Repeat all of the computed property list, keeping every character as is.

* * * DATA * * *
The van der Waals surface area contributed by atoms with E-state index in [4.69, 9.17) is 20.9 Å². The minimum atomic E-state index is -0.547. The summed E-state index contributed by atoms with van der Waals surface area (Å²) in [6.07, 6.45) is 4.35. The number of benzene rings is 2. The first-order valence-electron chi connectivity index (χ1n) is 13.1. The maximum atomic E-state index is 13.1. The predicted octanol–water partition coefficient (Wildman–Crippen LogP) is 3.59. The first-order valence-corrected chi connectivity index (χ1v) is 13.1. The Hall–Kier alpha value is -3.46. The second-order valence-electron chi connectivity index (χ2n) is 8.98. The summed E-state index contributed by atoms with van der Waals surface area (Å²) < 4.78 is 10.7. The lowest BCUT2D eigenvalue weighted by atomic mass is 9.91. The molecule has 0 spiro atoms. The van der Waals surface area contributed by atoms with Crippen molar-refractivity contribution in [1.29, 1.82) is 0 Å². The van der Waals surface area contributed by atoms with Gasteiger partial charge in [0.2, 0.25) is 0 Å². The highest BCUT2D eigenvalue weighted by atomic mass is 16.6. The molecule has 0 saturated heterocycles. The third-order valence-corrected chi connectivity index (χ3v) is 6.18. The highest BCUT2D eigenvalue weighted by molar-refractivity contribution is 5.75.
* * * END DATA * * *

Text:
The van der Waals surface area contributed by atoms with E-state index in [4.69, 9.17) is 20.9 Å². The minimum atomic E-state index is -0.547. The summed E-state index contributed by atoms with van der Waals surface area (Å²) in [6.07, 6.45) is 4.35. The number of benzene rings is 2. The first-order valence-electron chi connectivity index (χ1n) is 13.1. The maximum atomic E-state index is 13.1. The predicted octanol–water partition coefficient (Wildman–Crippen LogP) is 3.59. The first-order valence-corrected chi connectivity index (χ1v) is 13.1. The Hall–Kier alpha value is -3.46. The second-order valence-electron chi connectivity index (χ2n) is 8.98. The summed E-state index contributed by atoms with van der Waals surface area (Å²) < 4.78 is 10.7. The lowest BCUT2D eigenvalue weighted by atomic mass is 9.91. The molecule has 0 spiro atoms. The van der Waals surface area contributed by atoms with Crippen molar-refractivity contribution in [1.29, 1.82) is 0 Å². The van der Waals surface area contributed by atoms with Gasteiger partial charge in [0.2, 0.25) is 0 Å². The highest BCUT2D eigenvalue weighted by atomic mass is 16.6. The molecule has 0 saturated heterocycles. The third-order valence-corrected chi connectivity index (χ3v) is 6.18. The highest BCUT2D eigenvalue weighted by molar-refractivity contribution is 5.75.